Here's a link to a new tutorial I've created named "How to import a new module into CVS using WinCVS".
recent posts related to cvs
A lot of times when I'm using WinCVS I also need to jump over to the Windows Explorer (the file explorer, not internet explorer, although of course they are kinda-sorta the same), so I thought I'd make a note here of how to do this.
I can never remember the command-line syntax to access a remote CVS repository via anayonymous CVS access, so just as a reminder to myself, here are the commands I used recently to access an OpenBSD CVS repository:
CVS login FAQ: How do I login to a CVS server using SSH?
cvs login - a Windows example
Here's how I do a "cvs login" to our CVS server using SSH, on a Windows PC:
set CVSROOT=:ssh:email@example.com:/home/cvs/ cvs login
Note that the only real different thing here is that you specify the ssh protocol for communicating with the server.
After my memory failed me again, I modified this CVS tip on how to set the CVSROOT for a CVS server and log in to CVS using the "cvs login" command from the good old command line.
I needed to see a list of all changes to a certain portion of code in a CVS repository. Here's how I did that. First, move to the desired directory. Then, issue this command:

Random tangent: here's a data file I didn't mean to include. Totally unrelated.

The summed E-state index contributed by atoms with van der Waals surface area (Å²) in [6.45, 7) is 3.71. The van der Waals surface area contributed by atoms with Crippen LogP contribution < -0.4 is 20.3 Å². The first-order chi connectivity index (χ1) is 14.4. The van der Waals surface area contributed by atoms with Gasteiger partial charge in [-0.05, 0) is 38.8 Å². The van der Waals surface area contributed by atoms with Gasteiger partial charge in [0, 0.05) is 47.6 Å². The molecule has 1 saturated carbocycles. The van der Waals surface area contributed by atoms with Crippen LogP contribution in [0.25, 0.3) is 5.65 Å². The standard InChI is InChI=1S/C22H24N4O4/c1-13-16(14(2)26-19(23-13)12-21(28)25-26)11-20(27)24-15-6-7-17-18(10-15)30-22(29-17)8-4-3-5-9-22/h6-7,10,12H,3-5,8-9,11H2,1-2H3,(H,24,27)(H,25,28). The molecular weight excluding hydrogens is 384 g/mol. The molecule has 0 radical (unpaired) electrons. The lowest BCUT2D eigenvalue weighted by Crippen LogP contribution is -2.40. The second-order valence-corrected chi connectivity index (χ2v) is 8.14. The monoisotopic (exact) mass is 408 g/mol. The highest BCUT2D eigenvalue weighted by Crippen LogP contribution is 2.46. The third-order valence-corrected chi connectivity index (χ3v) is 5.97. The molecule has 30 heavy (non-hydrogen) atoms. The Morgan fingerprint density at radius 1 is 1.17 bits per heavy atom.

cvs -z9 log -d >2003-8-14
Just returned from a short trip to the northern outskirts of Chicago, Illinois. Wow, can it rain.
On the computer side of life, have you ever found yourself needing a copy of the stuff (source code, etc.) in a CVS repository, without all the CVS admin files? Here's a quick tutorial on how to use the
cvs export command.
Can I get a copy of the source code (without the repository)?
The other day someone not familiar with CVS asked if they could have a copy of the source code for the DDConnectionBroker project, an Open Source project from DevDaily.com. I said sure, I'd be glad to provide a copy of the source code, stripped of all the CVS directories/files. To do this, all I had to do was run the "
cvs export" command.
This is an easy task. For the purposes of this exercise assume (a) the high-level directory of your project is named "MyProject", and (b) that you are on a Unix computer, and (c) that your "MyProject" directory is in your home directory on your Unix system. With these simple assumptions, just follow these steps:
cd cd MyProject cvs import -m "your description here" MyProject alexander start
If everything works ok, you should see a message that says something like "No conflicts created by this import."
CVS checkout FAQ: How do I get a snapshot of a CVS repository back to a certain date?
To solve your first problem, let's assume that yesterday was September 14, 2001, and your project name was KickStart. To check out the code from your KickStart repository from late last night, use this cvs checkout (cvs co) command: